Canada's UAS regulations give more latitude to journalists, but some restrictions apply

An infographic on Canada's new UAS regulations, provided by Transport Canada.

An infographic on Canada's new UAS regulations, provided by Transport Canada.

Operators in Canada are re-assessing their equipment and operations in light of new rules that substantially open the skies to small unmanned aircraft systems.

New rules, enacted on November 26 by Transport Canada, the air authority of Canada, significantly reduces the paperwork and time required to fly commercially or "for gain." Especially important are more relaxed rules for sub 2-kilogram UAS, which makes it substantially easier to respond to "spot news."

"Canada has leap ahead and become the one of the worlds best places to operate a UAV," said Ian Hannah, Vice President of the Professional Society of Drone Journalists, and owner and operator of Avrobotics in Toronto, Canada.

"Transport Canada's recent announcement is a progressive and intelligent approach to this important technology."

Gone are SFOC requirements for UAS under two kilograms, which includes many popular small drones such as the DJI Phantom, 3DRobotics IRIS, and a variety of DIY drones. SFOCs, or Special Flight Operation Certificates, could take 20 days or longer for Transport Canada to process for first-time or infrequent flyers, but will no longer be needed for these small UAS.

These aircraft aren't without rules, however. The pilot in command must be at least 18 years old, or at least 16 years old if supervised and operating for academic purposes. Flights must be conducted within visual range (VLOS), and at or below 300 feet above ground level (AGL). Additionally, operators must have at least $100,000 in liability insurance.

New rules stipulate that UAS not be operated within five nautical miles from airports or built-up areas, which could create issues for journalists wishing to cover news in suburban or urban areas. Operators can apply for access to these areas by filing for an SFOC.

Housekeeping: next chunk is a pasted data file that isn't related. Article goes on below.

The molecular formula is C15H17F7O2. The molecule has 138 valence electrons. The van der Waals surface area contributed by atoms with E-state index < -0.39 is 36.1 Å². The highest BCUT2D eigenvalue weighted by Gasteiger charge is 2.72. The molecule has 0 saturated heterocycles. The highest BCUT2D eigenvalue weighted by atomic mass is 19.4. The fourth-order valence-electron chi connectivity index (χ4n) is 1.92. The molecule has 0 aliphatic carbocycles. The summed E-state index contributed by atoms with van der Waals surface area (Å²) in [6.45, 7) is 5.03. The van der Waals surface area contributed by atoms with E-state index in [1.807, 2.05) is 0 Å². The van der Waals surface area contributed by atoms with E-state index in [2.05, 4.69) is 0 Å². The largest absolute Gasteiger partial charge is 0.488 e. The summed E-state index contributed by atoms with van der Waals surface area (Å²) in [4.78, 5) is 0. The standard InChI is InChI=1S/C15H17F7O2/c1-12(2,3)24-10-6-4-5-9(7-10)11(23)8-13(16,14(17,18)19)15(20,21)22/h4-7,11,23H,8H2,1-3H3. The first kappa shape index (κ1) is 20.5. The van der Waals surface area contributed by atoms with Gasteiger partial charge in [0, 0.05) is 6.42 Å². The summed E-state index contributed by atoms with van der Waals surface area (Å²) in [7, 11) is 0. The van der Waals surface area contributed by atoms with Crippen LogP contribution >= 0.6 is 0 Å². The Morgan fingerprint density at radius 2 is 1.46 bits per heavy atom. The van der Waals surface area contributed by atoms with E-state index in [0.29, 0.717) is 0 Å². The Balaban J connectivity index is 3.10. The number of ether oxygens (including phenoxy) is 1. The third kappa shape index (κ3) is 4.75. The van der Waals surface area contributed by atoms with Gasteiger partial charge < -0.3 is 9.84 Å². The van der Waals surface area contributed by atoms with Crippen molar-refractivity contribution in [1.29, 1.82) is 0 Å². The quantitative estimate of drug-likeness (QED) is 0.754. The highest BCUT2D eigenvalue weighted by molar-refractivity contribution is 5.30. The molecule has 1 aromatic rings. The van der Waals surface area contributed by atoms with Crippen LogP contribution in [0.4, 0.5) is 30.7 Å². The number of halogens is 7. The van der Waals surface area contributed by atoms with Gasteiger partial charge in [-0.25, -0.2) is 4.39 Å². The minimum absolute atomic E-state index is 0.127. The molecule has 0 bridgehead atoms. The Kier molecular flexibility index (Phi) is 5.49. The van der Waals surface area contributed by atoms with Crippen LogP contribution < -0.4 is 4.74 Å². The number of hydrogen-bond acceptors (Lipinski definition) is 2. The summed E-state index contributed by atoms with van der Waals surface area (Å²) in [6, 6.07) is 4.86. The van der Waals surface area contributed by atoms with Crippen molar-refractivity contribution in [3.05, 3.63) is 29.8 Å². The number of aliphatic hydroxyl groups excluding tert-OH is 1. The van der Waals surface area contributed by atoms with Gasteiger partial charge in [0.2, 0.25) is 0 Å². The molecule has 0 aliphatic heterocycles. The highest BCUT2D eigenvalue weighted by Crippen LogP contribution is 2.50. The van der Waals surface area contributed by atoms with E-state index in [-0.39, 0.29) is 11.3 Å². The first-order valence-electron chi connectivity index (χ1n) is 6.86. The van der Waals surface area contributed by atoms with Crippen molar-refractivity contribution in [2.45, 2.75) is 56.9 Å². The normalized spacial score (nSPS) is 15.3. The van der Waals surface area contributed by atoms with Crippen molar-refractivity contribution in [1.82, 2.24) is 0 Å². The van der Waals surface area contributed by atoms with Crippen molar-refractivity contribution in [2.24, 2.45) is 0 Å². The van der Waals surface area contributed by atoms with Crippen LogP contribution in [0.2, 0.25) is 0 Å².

Again, time may be a factor with these applications, but Transport Canada plans also to expedite the process for regular customers. UAS in the sub-2 kilo category may not be operated on days where there is less than two miles of visibility on the ground, which might also create issues for journalists who need to cover a story in slightly cloudy or foggy conditions.

Many operators of larger UAS are welcoming relaxed rules, as well, though restrictions do apply.

For aircraft between 2.1 and 25 kilograms operated within VLOS, pilots must be at least 18 years old without exception, must have category 4 medical certification and ground school education. Hexcopters, octocopters, and commercial aircraft such as the Aeryon Scout fit into this category.

Additional training and ground equipment may be required for BVLOS operation. But no pilot's license will be required, as is rumored to be the case with proposed small UAS rules in the United States.

Hannah cautions operators to mind the weight of their aircraft, and to abide by safe operating procedures.

"However it is important to note many systems are above that weight and regardless of weight category it does not absolve anyone from operating safely and in accordance to the guidelines posted by Transport Canada," he said.

Posted on December 1, 2014 .